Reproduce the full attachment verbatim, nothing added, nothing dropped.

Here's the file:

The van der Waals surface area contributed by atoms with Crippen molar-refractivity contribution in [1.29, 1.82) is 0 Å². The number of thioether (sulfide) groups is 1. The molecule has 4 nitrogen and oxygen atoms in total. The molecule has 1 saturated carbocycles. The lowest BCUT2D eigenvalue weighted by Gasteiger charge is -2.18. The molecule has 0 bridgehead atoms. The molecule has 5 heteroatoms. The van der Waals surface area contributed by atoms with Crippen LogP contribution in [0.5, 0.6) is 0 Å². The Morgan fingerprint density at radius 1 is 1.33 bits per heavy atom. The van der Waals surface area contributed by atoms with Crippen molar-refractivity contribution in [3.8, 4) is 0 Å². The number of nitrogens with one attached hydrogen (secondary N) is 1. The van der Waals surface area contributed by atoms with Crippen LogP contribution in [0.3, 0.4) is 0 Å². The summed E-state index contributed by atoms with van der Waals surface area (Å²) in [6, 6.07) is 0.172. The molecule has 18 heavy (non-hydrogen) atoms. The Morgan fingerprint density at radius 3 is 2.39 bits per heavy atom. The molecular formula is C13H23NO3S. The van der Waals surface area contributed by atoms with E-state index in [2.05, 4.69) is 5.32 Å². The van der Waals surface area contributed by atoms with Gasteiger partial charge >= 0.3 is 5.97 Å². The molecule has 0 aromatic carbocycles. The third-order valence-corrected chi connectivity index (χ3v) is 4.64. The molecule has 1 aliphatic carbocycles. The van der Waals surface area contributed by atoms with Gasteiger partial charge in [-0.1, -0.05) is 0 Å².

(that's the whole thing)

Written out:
The van der Waals surface area contributed by atoms with Crippen molar-refractivity contribution in [1.29, 1.82) is 0 Å². The number of thioether (sulfide) groups is 1. The molecule has 4 nitrogen and oxygen atoms in total. The molecule has 1 saturated carbocycles. The lowest BCUT2D eigenvalue weighted by Gasteiger charge is -2.18. The molecule has 0 bridgehead atoms. The molecule has 5 heteroatoms. The van der Waals surface area contributed by atoms with Crippen LogP contribution in [0.5, 0.6) is 0 Å². The Morgan fingerprint density at radius 1 is 1.33 bits per heavy atom. The van der Waals surface area contributed by atoms with Crippen molar-refractivity contribution in [3.8, 4) is 0 Å². The number of nitrogens with one attached hydrogen (secondary N) is 1. The van der Waals surface area contributed by atoms with Crippen LogP contribution in [0.3, 0.4) is 0 Å². The summed E-state index contributed by atoms with van der Waals surface area (Å²) in [6, 6.07) is 0.172. The molecule has 18 heavy (non-hydrogen) atoms. The Morgan fingerprint density at radius 3 is 2.39 bits per heavy atom. The molecular formula is C13H23NO3S. The van der Waals surface area contributed by atoms with E-state index in [2.05, 4.69) is 5.32 Å². The van der Waals surface area contributed by atoms with Gasteiger partial charge >= 0.3 is 5.97 Å². The molecule has 0 aromatic carbocycles. The third-order valence-corrected chi connectivity index (χ3v) is 4.64. The molecule has 1 aliphatic carbocycles. The van der Waals surface area contributed by atoms with Gasteiger partial charge in [-0.1, -0.05) is 0 Å².